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Ohio Governor Reconsiders Jailing Mother Who Sent Her Kids to the Wrong School

Inimai Chettiar,
Brennan Center's Justice Program
Rebecca McCray,
Former Managing Editor,
American Civil Liberties Union
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February 10, 2011

Two weeks ago, we wrote about the egregious case of Kelley Williams-Bolar – the African-American single mother in Ohio who was found guilty of two third-degree felonies for sending her kids to the wrong school. She was sentenced to five years in prison for each count, which the Judge suspended to ten days of jail time, probation and community service. Still, even a suspended sentence comes with the label of felon, and this label strips her of the ability to obtain a teaching license in Ohio. She was just a few credit hours short of earning her degree.

In a promising turn of events, Ohio Gov. John Kasich has asked the state parole board to revisit her case and reconsider whether the sentence she received was “appropriate.” Earlier this week, he received a petition with 165,000 signatures urging him to pardon Williams-Bolar.

Gov. Kasich has taken an important step that will hopefully ensure justice for Williams-Bolar. However, we also hope that the governor, as well as Ohio legislators, their constituents and Americans at large, will realize that there is a larger problem here – not just for this mother but for all mothers, and for all of us. It is time to not only decrease Williams-Bolar’s sentence, but also to reexamine the sentencing laws that landed her in jail in the first place. These types of unjustifiably punitive laws are still on the books and ensure that other Americans endure plights similar to hers. Our criminal justice system is anything but just. It punishes individuals with extremely lengthy and unwarranted sentences, bloats our prisons and wastes our taxpayer dollars while also depleting our civil liberties and creating stark racial injustices.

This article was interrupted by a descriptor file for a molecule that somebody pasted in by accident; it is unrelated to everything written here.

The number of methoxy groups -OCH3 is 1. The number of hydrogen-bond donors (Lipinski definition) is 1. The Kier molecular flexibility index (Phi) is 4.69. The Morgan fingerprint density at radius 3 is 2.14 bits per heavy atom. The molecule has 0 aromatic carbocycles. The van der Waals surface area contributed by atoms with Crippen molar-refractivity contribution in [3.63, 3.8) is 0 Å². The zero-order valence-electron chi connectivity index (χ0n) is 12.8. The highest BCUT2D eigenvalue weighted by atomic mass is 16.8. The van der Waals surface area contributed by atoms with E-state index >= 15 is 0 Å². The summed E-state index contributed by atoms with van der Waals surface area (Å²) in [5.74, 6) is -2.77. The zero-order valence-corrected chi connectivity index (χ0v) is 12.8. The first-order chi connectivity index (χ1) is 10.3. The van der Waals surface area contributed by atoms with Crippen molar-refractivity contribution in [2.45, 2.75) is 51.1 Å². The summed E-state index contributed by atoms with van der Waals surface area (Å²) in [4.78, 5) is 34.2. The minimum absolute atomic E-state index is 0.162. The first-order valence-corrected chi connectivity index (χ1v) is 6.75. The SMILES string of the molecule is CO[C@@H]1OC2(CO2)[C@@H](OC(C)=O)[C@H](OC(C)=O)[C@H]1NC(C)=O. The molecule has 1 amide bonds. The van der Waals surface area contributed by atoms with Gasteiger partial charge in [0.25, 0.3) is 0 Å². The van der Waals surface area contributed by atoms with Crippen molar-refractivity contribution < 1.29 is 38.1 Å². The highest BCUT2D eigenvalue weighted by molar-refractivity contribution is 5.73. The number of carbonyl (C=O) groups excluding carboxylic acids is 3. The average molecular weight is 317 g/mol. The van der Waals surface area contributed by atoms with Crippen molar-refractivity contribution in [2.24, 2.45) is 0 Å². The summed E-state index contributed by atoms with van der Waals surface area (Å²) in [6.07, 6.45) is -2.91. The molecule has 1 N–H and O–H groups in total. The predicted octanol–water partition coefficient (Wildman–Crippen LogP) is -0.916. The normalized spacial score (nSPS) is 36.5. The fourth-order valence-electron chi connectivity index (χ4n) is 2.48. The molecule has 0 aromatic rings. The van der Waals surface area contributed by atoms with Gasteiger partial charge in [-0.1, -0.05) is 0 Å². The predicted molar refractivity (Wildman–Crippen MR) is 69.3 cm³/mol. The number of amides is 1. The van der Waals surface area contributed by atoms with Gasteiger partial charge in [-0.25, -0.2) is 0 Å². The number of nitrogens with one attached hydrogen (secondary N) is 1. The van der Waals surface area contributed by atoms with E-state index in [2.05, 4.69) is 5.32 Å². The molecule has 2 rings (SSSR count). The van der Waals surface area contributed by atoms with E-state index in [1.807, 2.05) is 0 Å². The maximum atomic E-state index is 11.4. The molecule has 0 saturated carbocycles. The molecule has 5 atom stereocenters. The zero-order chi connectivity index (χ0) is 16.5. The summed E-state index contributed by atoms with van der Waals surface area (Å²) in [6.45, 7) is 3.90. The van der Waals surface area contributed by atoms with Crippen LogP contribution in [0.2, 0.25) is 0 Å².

We hope Gov. Kasich and Ohio legislators will use Williams-Bolar’s case as a wake-up call, and will take on the comprehensive criminal justice reforms that are now on the table – SB 10 and HB 86. Many states are considering and passing similar reforms to make sure that our justice systems operate fairly. Let’s make sure that our legislators across the country hear this call.

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